(Item 78, Att. 3, p. 2). In support of the motion, plaintiff has incorporated its prior submissions and has submitted a letter dated October 10, 2008 from plaintiff's counsel to DHL (Item 78, Att. 2, Exh. A), excerpts from the depositions of Hank Gibson and Charles Boice (Item 78, Att. 2, Exhs. B, F), and a 51-jurisdiction survey of the law relating to the use of extrinsic evidence in resolving contractual ambiguities (Item 78, Att. 2, Exh. C).*fn1

DISCUSSION

In its renewed motion for class certification, plaintiff purports to narrow the proposed class by excluding those customers who purchased DHL shipping services through a reseller and customers with "embedded" or "zero" jet fuel surcharges. In all other respects, the proposed class is identical to the class proposed in the previous motion for class certification.

Pursuant to Rule 23(a), plaintiffs must demonstrate that four conditions have been met before a court will certify a class: (1) the class is so numerous that joinder of all members is impracticable; (2) there are questions of law or fact common to the class; (3) the claims or defenses of the representative parties are typical of the claims or defenses of the class; and (4) the representative parties will fairly and adequately protect the interests of the class. Fed.R.Civ.P. 23(a); Teamsters Local 445 Freight Div. v. Bombardier, Inc., 546 F.3d 196, 201--02 (2d Cir. 2008). In addition, "Rule 23 contains an implicit requirement that the proposed class be precise, objective and presently ascertainable. Thus, a proposed class must be clearly defined so that it is administratively feasible for a court to determine whether a particular individual is a member." Bakalar v. Vavra, 237 F.R.D. 59, 64 (S.D.N.Y. 2006) (quoting Burley v. City of New York, 2005 WL 668789, at *8 (S.D.N.Y. March 23, 2005) (citations omitted)). Finally, the plaintiff must also demonstrate that a class action is maintainable under one of several different theories. Here, plaintiff argues that the class action is maintainable pursuant to Rule 23(b)(3), which requires a court to find (1) that questions of law or fact common to the members of the class predominate over any questions affecting only individual members, and (2) that a class action is superior to other available methods for fairly and efficiently adjudicating the controversy. Fed.R.Civ.P.23(b)(3); Myers v. Hertz Corp., 624 F.3d 537, 547 (2d Cir. 2010), cert. denied, 132 S.Ct. 368 (2011). The plaintiff bears the burden of showing each of these elements by a preponderance of the evidence. Teamsters Local, 546 F.3d at 202.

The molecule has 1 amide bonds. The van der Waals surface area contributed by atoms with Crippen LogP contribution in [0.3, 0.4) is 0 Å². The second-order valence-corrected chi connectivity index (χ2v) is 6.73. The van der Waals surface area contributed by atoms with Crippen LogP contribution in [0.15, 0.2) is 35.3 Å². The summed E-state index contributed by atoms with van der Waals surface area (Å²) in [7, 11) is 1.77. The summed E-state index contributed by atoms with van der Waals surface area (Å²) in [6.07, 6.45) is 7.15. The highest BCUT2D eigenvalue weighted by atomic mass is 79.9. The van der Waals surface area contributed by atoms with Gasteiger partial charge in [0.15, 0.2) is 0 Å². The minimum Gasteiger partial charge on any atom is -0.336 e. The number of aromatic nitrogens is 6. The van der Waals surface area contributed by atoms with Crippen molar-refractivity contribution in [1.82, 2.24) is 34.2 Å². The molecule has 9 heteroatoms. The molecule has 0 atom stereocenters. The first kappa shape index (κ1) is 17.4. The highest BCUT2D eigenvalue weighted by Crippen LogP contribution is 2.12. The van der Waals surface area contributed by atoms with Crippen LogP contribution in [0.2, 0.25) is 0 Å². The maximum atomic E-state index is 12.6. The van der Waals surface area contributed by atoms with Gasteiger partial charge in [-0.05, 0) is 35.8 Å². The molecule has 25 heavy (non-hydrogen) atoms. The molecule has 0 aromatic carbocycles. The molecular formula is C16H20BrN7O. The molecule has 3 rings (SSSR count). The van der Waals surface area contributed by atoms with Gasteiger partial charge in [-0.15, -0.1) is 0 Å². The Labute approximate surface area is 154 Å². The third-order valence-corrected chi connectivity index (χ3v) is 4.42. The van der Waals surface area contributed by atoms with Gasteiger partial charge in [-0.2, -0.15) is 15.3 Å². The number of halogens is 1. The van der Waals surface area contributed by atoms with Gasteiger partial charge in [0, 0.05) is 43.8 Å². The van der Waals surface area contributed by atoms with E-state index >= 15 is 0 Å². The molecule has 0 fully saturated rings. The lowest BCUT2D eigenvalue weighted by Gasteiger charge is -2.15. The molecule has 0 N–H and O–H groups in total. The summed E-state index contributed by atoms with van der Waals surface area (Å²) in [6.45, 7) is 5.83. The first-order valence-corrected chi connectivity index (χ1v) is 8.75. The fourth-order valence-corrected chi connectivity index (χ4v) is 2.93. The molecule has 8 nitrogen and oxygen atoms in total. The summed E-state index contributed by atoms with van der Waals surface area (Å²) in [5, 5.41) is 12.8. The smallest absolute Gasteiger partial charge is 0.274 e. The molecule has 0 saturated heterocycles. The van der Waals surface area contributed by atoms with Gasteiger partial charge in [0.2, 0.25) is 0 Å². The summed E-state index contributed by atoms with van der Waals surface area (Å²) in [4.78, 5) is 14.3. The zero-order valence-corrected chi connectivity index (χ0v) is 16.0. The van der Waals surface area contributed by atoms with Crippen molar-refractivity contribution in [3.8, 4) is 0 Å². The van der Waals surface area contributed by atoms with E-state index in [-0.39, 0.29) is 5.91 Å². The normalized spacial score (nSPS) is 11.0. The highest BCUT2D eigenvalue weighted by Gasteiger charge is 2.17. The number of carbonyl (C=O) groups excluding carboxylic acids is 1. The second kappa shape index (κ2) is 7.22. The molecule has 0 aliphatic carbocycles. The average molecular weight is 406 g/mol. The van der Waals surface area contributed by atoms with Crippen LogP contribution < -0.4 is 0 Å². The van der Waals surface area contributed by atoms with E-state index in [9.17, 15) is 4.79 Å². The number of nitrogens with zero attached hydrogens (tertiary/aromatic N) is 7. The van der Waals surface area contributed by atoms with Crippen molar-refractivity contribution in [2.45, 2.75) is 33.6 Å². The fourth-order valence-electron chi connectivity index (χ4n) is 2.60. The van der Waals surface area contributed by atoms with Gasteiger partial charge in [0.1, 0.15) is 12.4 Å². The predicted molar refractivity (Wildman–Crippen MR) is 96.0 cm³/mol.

Plaintiff's new proposed class does not adequately address the court's previous concerns with regard to ascertainability and predominance. "Class membership must be readily identifiable such that a court can determine who is in the class and bound by its ruling without engaging in numerous fact-intensive inquiries." Bakalar, 237 F.R.D. at 64 (citing Fears v. Wilhelmina Model Agency, Inc., 2003 WL 21659373, at *2 (S.D.N.Y. July 15, 2003); Daniels v. City of New York, 198 F.R.D. 409, 414 (S.D.N.Y.2001)). Here, despite a narrowed proposed class definition, the court would nonetheless be forced to engage in individual inquiries regarding the class members satisfaction of a condition precedent to suit.